Genetic Resources, Equity and International Law
Guneratne, C. E. (2009). Genetic Resources, Equity and International Law (Thesis, Doctor of Philosophy (PhD)). The University of Waikato, Hamilton, New Zealand. Retrieved from http://hdl.handle.net/10289/2475
Permanent Research Commons link: http://hdl.handle.net/10289/2475
This thesis examines the application of international law to the uses of agricultural crop plants termed plant genetic resources for food and agriculture. In particular, it asks the question, does international law regulate the use of plant genetic resources for food and agriculture so as to enable equity among nations in accessing these resources and sharing the benefits which arise from them? In answering this question this thesis will also consider several related issues which have arisen in the course of the international debate on this topic. These resources are closely entwined with the lives and livelihoods of certain categories of peoples such as indigenous peoples and farmers and local communities. In addition, they are critical for the economies, agricultural systems and food security of nations. The thesis question will not be considered in the abstract, but will rather be placed against the background of these issues, which will be continuously used to put the legal discourse into perspective. The legal analysis will focus on five international agreements which directly or indirectly regulate the use of crop plants. These five agreements are placed in two broad categories, i.e. environmental/conservation agreements and trade and property related agreements. The first category includes the Convention on Biological Diversity of 1992 and the International Treaty on Plant Genetic Resources for Food and Agriculture of the Food and Agriculture Organisation of 2001. The second category includes the Convention for the Protection of New Varieties of Plants of 1991, the Agreement on Trade Related Aspects of Intellectual Property Rights of 1994, and several treaties of the World Intellectual Property Organisation. In addition, since the topic raises issues of rights, certain human rights treaties and documents will also be used in the analysis. The current international conflict over plant genetic resources can be condensed into one of rights, human rights and property rights. The international treaties cited above have all contextualized the issue within a framework of property rights, setting out mechanisms for different forms of legal control of these resources. This thesis will argue that whatever the form and nature of such property rights, they cannot achieve equity in the use of crop plants. Rather the use of such rights results in violations of human rights.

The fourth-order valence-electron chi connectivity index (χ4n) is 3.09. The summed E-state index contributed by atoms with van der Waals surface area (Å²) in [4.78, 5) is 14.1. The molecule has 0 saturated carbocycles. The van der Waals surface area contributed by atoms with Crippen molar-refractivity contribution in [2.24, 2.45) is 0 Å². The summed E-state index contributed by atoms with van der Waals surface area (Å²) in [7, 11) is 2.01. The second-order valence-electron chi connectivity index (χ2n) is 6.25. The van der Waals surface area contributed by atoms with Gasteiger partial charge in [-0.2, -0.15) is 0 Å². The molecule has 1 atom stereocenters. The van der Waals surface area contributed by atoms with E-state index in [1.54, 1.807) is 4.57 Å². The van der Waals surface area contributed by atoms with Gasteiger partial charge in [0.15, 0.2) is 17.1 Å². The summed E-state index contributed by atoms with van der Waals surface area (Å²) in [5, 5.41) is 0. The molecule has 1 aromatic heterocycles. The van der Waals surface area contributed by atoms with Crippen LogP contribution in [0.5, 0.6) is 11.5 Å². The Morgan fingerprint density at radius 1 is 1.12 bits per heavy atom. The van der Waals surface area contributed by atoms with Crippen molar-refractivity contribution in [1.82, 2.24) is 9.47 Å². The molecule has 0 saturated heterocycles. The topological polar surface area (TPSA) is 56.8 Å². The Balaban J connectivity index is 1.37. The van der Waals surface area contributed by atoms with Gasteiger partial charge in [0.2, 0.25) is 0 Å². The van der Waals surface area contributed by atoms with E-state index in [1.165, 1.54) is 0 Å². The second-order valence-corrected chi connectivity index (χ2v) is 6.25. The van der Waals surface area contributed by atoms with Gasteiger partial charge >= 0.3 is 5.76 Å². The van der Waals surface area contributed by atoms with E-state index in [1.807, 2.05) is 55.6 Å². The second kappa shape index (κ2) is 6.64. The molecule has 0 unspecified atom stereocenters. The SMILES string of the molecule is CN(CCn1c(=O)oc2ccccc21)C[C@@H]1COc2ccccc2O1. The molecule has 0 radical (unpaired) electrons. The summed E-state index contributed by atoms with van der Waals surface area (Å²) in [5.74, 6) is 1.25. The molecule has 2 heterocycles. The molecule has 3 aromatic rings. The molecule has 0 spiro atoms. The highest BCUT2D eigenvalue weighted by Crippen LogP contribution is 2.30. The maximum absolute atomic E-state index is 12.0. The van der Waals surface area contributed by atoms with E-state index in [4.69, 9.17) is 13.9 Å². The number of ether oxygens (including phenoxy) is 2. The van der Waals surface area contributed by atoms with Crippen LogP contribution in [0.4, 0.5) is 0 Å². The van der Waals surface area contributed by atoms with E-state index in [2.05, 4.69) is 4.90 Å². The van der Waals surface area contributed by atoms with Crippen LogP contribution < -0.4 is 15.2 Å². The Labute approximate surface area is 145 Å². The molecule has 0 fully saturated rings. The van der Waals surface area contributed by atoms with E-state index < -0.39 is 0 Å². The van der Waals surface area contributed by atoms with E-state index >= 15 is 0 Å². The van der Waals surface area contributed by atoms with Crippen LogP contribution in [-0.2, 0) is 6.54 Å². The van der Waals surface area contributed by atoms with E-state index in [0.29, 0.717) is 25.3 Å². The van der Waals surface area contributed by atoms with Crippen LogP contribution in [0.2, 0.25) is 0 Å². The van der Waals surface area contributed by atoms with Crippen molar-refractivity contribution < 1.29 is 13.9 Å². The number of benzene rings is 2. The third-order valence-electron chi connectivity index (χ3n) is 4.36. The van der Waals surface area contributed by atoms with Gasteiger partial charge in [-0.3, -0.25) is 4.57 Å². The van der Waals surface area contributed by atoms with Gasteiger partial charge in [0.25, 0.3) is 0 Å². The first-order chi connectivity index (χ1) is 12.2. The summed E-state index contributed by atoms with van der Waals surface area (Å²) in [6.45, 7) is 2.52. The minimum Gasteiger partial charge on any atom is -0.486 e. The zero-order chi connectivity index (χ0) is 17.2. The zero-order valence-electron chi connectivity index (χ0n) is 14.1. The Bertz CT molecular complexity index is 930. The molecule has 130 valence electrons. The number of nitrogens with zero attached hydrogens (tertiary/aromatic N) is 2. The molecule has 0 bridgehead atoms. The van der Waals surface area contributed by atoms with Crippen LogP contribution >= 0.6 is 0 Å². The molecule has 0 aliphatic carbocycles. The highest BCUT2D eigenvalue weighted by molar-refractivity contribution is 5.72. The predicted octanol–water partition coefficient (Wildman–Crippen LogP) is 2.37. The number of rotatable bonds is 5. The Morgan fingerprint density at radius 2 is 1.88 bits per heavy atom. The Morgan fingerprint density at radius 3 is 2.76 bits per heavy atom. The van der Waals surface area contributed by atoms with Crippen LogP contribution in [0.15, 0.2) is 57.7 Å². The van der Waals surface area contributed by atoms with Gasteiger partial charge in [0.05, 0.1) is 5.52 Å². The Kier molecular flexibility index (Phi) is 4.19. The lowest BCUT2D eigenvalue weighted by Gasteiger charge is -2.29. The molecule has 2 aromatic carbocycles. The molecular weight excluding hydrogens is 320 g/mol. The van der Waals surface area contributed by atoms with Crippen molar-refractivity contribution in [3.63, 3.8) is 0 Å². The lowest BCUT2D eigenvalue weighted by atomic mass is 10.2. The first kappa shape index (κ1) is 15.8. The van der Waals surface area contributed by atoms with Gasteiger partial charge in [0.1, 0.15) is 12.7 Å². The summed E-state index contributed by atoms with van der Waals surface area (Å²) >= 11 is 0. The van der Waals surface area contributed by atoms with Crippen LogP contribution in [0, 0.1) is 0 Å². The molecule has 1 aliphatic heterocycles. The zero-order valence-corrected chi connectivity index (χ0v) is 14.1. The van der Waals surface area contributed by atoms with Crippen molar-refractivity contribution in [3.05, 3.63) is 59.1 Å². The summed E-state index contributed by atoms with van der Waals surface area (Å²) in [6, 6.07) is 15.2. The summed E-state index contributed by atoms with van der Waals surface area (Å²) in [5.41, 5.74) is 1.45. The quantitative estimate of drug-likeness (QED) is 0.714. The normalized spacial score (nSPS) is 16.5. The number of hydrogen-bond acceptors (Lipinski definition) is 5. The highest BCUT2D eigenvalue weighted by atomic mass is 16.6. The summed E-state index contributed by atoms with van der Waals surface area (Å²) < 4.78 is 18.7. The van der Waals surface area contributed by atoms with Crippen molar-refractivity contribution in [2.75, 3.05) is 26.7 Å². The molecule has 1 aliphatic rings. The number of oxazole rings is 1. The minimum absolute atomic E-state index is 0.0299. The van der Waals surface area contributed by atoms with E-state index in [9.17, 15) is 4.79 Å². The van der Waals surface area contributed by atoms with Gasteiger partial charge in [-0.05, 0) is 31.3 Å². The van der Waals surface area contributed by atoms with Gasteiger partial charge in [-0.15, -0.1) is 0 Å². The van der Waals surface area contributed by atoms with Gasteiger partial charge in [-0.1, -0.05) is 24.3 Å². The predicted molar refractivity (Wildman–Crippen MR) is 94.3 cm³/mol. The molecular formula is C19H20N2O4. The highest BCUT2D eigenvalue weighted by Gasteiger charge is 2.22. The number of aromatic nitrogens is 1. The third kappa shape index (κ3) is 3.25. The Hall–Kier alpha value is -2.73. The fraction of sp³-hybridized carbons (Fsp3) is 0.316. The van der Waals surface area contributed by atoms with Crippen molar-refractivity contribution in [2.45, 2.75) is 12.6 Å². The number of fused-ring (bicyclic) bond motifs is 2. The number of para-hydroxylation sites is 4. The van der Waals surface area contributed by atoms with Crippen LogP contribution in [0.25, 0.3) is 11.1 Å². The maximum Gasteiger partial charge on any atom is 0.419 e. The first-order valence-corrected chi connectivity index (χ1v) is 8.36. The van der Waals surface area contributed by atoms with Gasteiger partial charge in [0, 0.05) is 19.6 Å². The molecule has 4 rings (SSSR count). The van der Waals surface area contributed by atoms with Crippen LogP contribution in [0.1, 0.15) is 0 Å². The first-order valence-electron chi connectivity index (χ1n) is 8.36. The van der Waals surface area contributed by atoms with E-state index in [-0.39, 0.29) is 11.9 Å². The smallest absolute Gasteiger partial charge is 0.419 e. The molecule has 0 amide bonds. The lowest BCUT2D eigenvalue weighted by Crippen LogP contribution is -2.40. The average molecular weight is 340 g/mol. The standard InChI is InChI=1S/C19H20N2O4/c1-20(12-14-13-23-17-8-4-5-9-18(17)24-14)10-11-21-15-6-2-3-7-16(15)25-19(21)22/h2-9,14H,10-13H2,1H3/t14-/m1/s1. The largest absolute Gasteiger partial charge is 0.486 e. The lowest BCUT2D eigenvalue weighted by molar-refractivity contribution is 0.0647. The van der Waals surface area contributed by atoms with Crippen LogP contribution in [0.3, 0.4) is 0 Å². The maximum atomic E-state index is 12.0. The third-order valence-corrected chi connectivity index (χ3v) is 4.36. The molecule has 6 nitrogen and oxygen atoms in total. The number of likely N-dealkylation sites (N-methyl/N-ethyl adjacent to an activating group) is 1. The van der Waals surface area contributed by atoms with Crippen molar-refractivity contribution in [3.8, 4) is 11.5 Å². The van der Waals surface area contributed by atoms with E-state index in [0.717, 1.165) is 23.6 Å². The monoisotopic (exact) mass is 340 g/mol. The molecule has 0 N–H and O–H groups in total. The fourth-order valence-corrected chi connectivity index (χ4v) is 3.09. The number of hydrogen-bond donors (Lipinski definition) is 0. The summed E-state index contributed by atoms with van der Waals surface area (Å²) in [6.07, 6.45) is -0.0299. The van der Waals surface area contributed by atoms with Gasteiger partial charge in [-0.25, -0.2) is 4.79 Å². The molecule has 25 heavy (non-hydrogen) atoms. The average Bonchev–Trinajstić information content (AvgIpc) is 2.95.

The University of Waikato
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